I know this is a big statement; there are times that I feel consumed by my circumstance and a heart of worship does not always come easily.  When I am being peppered by questions and requests from my kids, or I am knee deep in homework, laundry, and other tasks that life throws at us, it can be easy to feel dragged down. However, when I stop and take a moment to focus on God and his goodness it changes my perspective on the events of the day, and lightens the heaviness of the situation.  

God is willing to meet us wherever we are at, eager to love us in that moment. God only wants good for us, when we are hurting God is hurting too.  I know that for me on a Sunday morning when we are trying to get our family out the door on time it can feel like an uphill battle.  I have to stop and give thanks for the opportunity to go to church with my family.  In the past when I neglected to take the time to refocus on God or the reason we were going to church I would find myself half heartedly joining in. My mind would be thinking about the craziness of the morning and the things that need to be done later that day.

I feel like the church can be anywhere that we gather and enjoy God’s presence, and share his love with others. I got to see this while in Guatemala. We hosted an outreach in a grassy field at a remote village where we worshipped God in a sink hole that is primary used for witchcraft.  

I have recently had the opportunity to join a team of ladies serving in an outreach ministry with the Salvation Army for women working the streets. We get together and make lunches and stock the Salvation Army’s van with a variety of things the ladies may be in need of and head out on a Thursday night. The van is known to the ladies as a safe place, so they wave us down. When we stop for theses ladies they are thankful to be greeted with a kind smile as they get on the van with us.  Most of the ladies that I had an opportunity to meet were happy to list their prayer requests when I asked them if I could pray for them. They were very thankful for the kindness we showed them with our prayers and the items we gave them. Being part of this team has given me new opportunities to connect with God.  Before going out we spend time in prayer, asking for boldness when speaking with these ladies, and safety.  God totally show up! I felt comfortable and safe all night, he blessed me with words (praying out loud with strangers is a bit outside my comfort zone), and a thankful heart for the opportunity.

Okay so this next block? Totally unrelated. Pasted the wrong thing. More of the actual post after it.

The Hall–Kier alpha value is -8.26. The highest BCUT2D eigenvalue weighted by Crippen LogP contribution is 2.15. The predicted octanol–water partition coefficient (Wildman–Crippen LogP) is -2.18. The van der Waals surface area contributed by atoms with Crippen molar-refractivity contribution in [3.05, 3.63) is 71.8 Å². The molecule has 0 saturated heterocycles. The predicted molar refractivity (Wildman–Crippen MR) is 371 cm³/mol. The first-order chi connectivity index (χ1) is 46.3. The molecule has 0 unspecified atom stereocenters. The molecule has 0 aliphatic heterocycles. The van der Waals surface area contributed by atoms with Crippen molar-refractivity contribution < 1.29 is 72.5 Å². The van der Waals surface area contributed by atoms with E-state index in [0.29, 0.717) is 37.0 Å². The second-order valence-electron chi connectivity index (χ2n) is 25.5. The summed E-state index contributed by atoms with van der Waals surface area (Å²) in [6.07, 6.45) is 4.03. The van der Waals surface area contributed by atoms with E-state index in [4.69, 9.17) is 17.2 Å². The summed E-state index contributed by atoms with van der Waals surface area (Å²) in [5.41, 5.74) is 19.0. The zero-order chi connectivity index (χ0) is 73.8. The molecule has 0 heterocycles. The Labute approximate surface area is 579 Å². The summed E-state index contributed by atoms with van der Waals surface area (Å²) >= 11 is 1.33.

I think when we serve others God can use these small moments to have big effects in the lives of the people being served and the ones doing the serving. When we are feeling overwhelmed by our surrounding we need to choose to speak life, our words are so powerful.  

“Death and life are in the power of the tongue, and those who love it will eat its fruit.”  (Proverbs 18:21) 

It can be easy to speak death and list off the things that seem to be going wrong or the stuff we do not have. By focusing on the negative we are killing our hope.  We need to take time to give thanks even if it feels like it is something minuscule, the more we give thanks the easier it will become to spot the good things in our lives.